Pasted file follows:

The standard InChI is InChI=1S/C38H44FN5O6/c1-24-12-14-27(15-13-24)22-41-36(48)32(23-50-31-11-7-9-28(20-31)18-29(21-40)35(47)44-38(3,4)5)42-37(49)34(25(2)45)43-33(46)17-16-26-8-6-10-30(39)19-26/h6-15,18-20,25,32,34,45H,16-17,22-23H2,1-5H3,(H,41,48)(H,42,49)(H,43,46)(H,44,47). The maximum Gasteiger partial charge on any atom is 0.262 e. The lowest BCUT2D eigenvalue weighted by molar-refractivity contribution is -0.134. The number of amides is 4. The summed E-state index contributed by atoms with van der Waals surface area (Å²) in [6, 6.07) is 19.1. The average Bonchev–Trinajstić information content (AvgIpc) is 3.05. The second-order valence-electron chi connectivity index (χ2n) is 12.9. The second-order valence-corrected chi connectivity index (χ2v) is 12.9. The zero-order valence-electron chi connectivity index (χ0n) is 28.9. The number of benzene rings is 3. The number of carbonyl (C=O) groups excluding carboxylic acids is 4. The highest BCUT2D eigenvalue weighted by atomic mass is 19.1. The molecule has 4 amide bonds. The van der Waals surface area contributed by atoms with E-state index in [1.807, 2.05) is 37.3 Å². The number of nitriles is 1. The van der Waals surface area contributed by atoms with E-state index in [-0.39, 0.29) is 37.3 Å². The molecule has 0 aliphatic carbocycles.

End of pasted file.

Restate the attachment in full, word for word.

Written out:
The standard InChI is InChI=1S/C38H44FN5O6/c1-24-12-14-27(15-13-24)22-41-36(48)32(23-50-31-11-7-9-28(20-31)18-29(21-40)35(47)44-38(3,4)5)42-37(49)34(25(2)45)43-33(46)17-16-26-8-6-10-30(39)19-26/h6-15,18-20,25,32,34,45H,16-17,22-23H2,1-5H3,(H,41,48)(H,42,49)(H,43,46)(H,44,47). The maximum Gasteiger partial charge on any atom is 0.262 e. The lowest BCUT2D eigenvalue weighted by molar-refractivity contribution is -0.134. The number of amides is 4. The summed E-state index contributed by atoms with van der Waals surface area (Å²) in [6, 6.07) is 19.1. The average Bonchev–Trinajstić information content (AvgIpc) is 3.05. The second-order valence-electron chi connectivity index (χ2n) is 12.9. The second-order valence-corrected chi connectivity index (χ2v) is 12.9. The zero-order valence-electron chi connectivity index (χ0n) is 28.9. The number of benzene rings is 3. The number of carbonyl (C=O) groups excluding carboxylic acids is 4. The highest BCUT2D eigenvalue weighted by atomic mass is 19.1. The molecule has 4 amide bonds. The van der Waals surface area contributed by atoms with E-state index in [1.807, 2.05) is 37.3 Å². The number of nitriles is 1. The van der Waals surface area contributed by atoms with E-state index in [-0.39, 0.29) is 37.3 Å². The molecule has 0 aliphatic carbocycles.